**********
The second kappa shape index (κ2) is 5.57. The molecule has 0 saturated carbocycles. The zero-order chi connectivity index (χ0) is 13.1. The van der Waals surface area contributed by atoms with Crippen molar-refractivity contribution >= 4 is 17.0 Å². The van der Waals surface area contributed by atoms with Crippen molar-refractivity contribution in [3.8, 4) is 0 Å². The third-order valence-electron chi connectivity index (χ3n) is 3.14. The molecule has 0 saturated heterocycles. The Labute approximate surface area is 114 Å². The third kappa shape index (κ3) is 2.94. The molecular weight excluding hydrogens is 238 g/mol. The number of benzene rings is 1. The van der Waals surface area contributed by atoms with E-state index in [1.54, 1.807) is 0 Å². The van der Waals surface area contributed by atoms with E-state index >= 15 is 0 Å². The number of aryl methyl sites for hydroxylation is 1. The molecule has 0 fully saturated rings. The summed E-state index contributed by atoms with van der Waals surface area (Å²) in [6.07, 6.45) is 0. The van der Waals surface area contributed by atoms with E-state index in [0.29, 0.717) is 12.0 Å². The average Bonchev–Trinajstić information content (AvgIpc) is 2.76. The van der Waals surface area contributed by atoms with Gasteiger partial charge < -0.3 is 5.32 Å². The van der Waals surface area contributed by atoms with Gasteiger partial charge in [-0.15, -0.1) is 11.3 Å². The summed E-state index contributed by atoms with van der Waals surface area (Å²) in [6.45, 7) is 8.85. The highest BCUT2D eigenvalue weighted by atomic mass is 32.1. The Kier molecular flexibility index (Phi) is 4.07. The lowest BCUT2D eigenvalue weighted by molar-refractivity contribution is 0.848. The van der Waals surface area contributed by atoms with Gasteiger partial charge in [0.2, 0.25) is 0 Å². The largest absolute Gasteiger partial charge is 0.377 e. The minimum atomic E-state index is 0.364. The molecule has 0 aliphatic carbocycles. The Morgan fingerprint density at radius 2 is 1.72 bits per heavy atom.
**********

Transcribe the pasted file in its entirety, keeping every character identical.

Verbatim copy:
The second kappa shape index (κ2) is 5.57. The molecule has 0 saturated carbocycles. The zero-order chi connectivity index (χ0) is 13.1. The van der Waals surface area contributed by atoms with Crippen molar-refractivity contribution >= 4 is 17.0 Å². The van der Waals surface area contributed by atoms with Crippen molar-refractivity contribution in [3.8, 4) is 0 Å². The third-order valence-electron chi connectivity index (χ3n) is 3.14. The molecule has 0 saturated heterocycles. The Labute approximate surface area is 114 Å². The third kappa shape index (κ3) is 2.94. The molecular weight excluding hydrogens is 238 g/mol. The number of benzene rings is 1. The van der Waals surface area contributed by atoms with E-state index in [1.54, 1.807) is 0 Å². The van der Waals surface area contributed by atoms with E-state index >= 15 is 0 Å². The number of aryl methyl sites for hydroxylation is 1. The molecule has 0 fully saturated rings. The summed E-state index contributed by atoms with van der Waals surface area (Å²) in [6.07, 6.45) is 0. The van der Waals surface area contributed by atoms with E-state index in [0.29, 0.717) is 12.0 Å². The average Bonchev–Trinajstić information content (AvgIpc) is 2.76. The van der Waals surface area contributed by atoms with Gasteiger partial charge < -0.3 is 5.32 Å². The van der Waals surface area contributed by atoms with Gasteiger partial charge in [-0.15, -0.1) is 11.3 Å². The summed E-state index contributed by atoms with van der Waals surface area (Å²) in [6.45, 7) is 8.85. The highest BCUT2D eigenvalue weighted by atomic mass is 32.1. The Kier molecular flexibility index (Phi) is 4.07. The lowest BCUT2D eigenvalue weighted by molar-refractivity contribution is 0.848. The van der Waals surface area contributed by atoms with Gasteiger partial charge in [0.2, 0.25) is 0 Å². The largest absolute Gasteiger partial charge is 0.377 e. The minimum atomic E-state index is 0.364. The molecule has 0 aliphatic carbocycles. The Morgan fingerprint density at radius 2 is 1.72 bits per heavy atom.